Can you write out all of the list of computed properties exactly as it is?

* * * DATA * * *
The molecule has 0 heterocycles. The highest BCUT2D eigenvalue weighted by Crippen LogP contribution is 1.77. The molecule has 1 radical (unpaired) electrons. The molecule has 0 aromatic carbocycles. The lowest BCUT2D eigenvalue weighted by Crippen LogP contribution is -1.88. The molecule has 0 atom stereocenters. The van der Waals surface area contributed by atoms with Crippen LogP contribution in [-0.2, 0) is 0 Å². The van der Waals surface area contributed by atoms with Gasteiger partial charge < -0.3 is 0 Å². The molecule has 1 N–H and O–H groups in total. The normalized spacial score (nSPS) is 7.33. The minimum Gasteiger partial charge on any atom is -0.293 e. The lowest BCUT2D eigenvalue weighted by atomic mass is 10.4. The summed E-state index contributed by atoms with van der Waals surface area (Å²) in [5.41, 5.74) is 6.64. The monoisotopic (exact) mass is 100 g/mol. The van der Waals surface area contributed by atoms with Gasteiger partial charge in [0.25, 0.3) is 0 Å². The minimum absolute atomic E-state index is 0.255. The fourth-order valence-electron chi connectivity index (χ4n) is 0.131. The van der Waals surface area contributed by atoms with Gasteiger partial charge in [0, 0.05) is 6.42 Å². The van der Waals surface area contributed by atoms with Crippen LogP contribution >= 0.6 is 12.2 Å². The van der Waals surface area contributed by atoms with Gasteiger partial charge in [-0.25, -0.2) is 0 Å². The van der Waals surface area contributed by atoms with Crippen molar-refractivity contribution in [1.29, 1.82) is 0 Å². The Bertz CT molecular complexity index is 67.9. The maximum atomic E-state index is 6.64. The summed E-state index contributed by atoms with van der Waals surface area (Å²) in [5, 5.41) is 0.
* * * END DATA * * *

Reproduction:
The molecule has 0 heterocycles. The highest BCUT2D eigenvalue weighted by Crippen LogP contribution is 1.77. The molecule has 1 radical (unpaired) electrons. The molecule has 0 aromatic carbocycles. The lowest BCUT2D eigenvalue weighted by Crippen LogP contribution is -1.88. The molecule has 0 atom stereocenters. The van der Waals surface area contributed by atoms with Crippen LogP contribution in [-0.2, 0) is 0 Å². The van der Waals surface area contributed by atoms with Gasteiger partial charge < -0.3 is 0 Å². The molecule has 1 N–H and O–H groups in total. The normalized spacial score (nSPS) is 7.33. The minimum Gasteiger partial charge on any atom is -0.293 e. The lowest BCUT2D eigenvalue weighted by atomic mass is 10.4. The summed E-state index contributed by atoms with van der Waals surface area (Å²) in [5.41, 5.74) is 6.64. The monoisotopic (exact) mass is 100 g/mol. The van der Waals surface area contributed by atoms with Gasteiger partial charge in [0.25, 0.3) is 0 Å². The minimum absolute atomic E-state index is 0.255. The fourth-order valence-electron chi connectivity index (χ4n) is 0.131. The van der Waals surface area contributed by atoms with Gasteiger partial charge in [0, 0.05) is 6.42 Å². The van der Waals surface area contributed by atoms with Crippen LogP contribution >= 0.6 is 12.2 Å². The van der Waals surface area contributed by atoms with Gasteiger partial charge in [-0.25, -0.2) is 0 Å². The van der Waals surface area contributed by atoms with Crippen molar-refractivity contribution in [1.29, 1.82) is 0 Å². The Bertz CT molecular complexity index is 67.9. The maximum atomic E-state index is 6.64. The summed E-state index contributed by atoms with van der Waals surface area (Å²) in [5, 5.41) is 0.